God is quite clear on how we are to worship and approach him – and it is not through blending our worship of him with pagan practices. I recognize that it is very hip and cool and popular in today’s global, syncretized culture to meld different things together. We are most certainly an experience-driven culture, always seeking the fresh, exciting, “new” thing. And we also like our smorgasbord religions, with a little of this, a little of that. But we have clear mandates from Scripture about how we are to worship and approach God. We are to be set apart from the world – not syncretized with it – so that’s God’s truth will shine like a beacon in the darkness.
So, how did the story turn out? How did the Lord view the golden calf incident? Was He “honored” by the claim of the Israelites and Aaron that they were, in fact, worshiping him with their incorporation of pagan religious practices?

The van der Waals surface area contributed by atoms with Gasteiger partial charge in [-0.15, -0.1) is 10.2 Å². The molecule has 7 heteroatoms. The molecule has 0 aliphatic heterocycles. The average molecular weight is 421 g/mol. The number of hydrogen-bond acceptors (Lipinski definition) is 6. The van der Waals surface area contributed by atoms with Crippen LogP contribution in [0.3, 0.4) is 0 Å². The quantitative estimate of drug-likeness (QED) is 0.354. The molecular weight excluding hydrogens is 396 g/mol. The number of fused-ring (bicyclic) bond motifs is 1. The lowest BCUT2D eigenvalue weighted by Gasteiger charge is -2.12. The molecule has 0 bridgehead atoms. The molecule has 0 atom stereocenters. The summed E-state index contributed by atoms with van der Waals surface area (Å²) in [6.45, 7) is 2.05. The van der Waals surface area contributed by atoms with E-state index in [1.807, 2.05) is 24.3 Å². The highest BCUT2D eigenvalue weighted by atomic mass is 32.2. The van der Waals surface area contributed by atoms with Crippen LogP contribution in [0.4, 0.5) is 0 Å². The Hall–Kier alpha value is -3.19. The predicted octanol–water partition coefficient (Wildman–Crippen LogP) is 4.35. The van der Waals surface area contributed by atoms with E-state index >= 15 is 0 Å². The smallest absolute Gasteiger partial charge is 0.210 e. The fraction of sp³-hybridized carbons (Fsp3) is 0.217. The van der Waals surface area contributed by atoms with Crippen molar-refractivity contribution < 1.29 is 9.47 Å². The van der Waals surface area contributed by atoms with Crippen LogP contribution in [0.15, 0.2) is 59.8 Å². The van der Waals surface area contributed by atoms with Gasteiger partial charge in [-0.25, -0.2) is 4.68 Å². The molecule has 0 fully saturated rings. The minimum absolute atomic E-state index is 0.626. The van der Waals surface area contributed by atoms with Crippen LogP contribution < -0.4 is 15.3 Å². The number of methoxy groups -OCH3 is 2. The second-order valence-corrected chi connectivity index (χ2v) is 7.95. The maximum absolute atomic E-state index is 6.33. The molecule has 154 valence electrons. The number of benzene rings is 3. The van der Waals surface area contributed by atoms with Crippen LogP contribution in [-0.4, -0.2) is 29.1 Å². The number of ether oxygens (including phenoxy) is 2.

“He took the calf they had made and burned it in the fire, and ground it to powder and scattered it on the water and made the Israelites drink it.” (Exo 32:20)
Bottom line? Christians must not be tempted to “borrow” practices from false religions and fool themselves into thinking that they can honor the Lord in this way. And if they have done so, they should repent…..or they might just end up drinking ground calf juice.
You may also be interested in another article by Sola Sisters about Julia Robert’s confession about practicing Hindu.